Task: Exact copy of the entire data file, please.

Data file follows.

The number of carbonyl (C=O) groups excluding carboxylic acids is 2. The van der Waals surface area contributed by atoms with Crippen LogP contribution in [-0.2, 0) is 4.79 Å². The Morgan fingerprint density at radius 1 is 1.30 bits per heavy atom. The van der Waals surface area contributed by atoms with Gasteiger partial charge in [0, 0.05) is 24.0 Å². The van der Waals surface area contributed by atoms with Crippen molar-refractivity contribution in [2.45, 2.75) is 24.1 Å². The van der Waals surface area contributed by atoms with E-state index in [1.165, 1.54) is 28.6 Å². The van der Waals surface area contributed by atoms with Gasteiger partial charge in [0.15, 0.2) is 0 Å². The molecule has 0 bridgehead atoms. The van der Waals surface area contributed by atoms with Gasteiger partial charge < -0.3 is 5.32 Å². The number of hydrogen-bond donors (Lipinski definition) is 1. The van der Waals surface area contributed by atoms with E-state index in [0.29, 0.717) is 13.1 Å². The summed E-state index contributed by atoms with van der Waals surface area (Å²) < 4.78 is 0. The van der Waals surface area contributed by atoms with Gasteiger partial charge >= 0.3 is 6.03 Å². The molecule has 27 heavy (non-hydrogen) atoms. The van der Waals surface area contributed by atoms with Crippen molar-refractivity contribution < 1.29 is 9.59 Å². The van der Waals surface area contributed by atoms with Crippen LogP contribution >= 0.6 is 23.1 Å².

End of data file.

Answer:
The number of carbonyl (C=O) groups excluding carboxylic acids is 2. The van der Waals surface area contributed by atoms with Crippen LogP contribution in [-0.2, 0) is 4.79 Å². The Morgan fingerprint density at radius 1 is 1.30 bits per heavy atom. The van der Waals surface area contributed by atoms with Gasteiger partial charge in [0, 0.05) is 24.0 Å². The van der Waals surface area contributed by atoms with Crippen molar-refractivity contribution in [2.45, 2.75) is 24.1 Å². The van der Waals surface area contributed by atoms with E-state index in [1.165, 1.54) is 28.6 Å². The van der Waals surface area contributed by atoms with Gasteiger partial charge in [0.15, 0.2) is 0 Å². The molecule has 0 bridgehead atoms. The van der Waals surface area contributed by atoms with Gasteiger partial charge < -0.3 is 5.32 Å². The number of hydrogen-bond donors (Lipinski definition) is 1. The van der Waals surface area contributed by atoms with E-state index in [0.29, 0.717) is 13.1 Å². The summed E-state index contributed by atoms with van der Waals surface area (Å²) < 4.78 is 0. The van der Waals surface area contributed by atoms with Gasteiger partial charge >= 0.3 is 6.03 Å². The molecule has 27 heavy (non-hydrogen) atoms. The van der Waals surface area contributed by atoms with Crippen molar-refractivity contribution < 1.29 is 9.59 Å². The van der Waals surface area contributed by atoms with Crippen LogP contribution >= 0.6 is 23.1 Å².